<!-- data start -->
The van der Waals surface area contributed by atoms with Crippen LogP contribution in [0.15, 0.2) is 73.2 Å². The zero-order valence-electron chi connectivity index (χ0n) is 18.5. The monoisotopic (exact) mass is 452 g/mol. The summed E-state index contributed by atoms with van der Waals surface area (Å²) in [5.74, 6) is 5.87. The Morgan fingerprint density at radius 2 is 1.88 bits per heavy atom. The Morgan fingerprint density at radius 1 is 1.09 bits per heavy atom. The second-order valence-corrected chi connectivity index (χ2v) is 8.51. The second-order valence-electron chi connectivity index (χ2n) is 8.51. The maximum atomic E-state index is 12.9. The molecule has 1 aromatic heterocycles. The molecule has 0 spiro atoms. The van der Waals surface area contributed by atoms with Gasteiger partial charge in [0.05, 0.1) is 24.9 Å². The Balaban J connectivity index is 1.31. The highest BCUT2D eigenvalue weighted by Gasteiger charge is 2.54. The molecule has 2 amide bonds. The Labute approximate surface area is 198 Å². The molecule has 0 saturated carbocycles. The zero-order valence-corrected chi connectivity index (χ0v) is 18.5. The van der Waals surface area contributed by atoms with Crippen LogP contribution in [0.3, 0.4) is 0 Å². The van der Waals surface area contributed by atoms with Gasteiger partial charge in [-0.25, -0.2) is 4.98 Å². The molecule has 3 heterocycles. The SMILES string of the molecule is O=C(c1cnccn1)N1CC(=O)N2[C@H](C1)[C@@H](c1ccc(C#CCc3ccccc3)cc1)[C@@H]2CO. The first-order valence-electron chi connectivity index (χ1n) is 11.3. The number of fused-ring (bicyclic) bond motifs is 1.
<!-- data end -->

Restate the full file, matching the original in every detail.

The van der Waals surface area contributed by atoms with Crippen LogP contribution in [0.15, 0.2) is 73.2 Å². The zero-order valence-electron chi connectivity index (χ0n) is 18.5. The monoisotopic (exact) mass is 452 g/mol. The summed E-state index contributed by atoms with van der Waals surface area (Å²) in [5.74, 6) is 5.87. The Morgan fingerprint density at radius 2 is 1.88 bits per heavy atom. The Morgan fingerprint density at radius 1 is 1.09 bits per heavy atom. The second-order valence-corrected chi connectivity index (χ2v) is 8.51. The second-order valence-electron chi connectivity index (χ2n) is 8.51. The maximum atomic E-state index is 12.9. The molecule has 1 aromatic heterocycles. The molecule has 0 spiro atoms. The van der Waals surface area contributed by atoms with Gasteiger partial charge in [0.05, 0.1) is 24.9 Å². The Balaban J connectivity index is 1.31. The highest BCUT2D eigenvalue weighted by Gasteiger charge is 2.54. The molecule has 2 amide bonds. The Labute approximate surface area is 198 Å². The molecule has 0 saturated carbocycles. The zero-order valence-corrected chi connectivity index (χ0v) is 18.5. The van der Waals surface area contributed by atoms with Crippen LogP contribution in [0.3, 0.4) is 0 Å². The van der Waals surface area contributed by atoms with Gasteiger partial charge in [-0.25, -0.2) is 4.98 Å². The molecule has 3 heterocycles. The SMILES string of the molecule is O=C(c1cnccn1)N1CC(=O)N2[C@H](C1)[C@@H](c1ccc(C#CCc3ccccc3)cc1)[C@@H]2CO. The first-order valence-electron chi connectivity index (χ1n) is 11.3. The number of fused-ring (bicyclic) bond motifs is 1.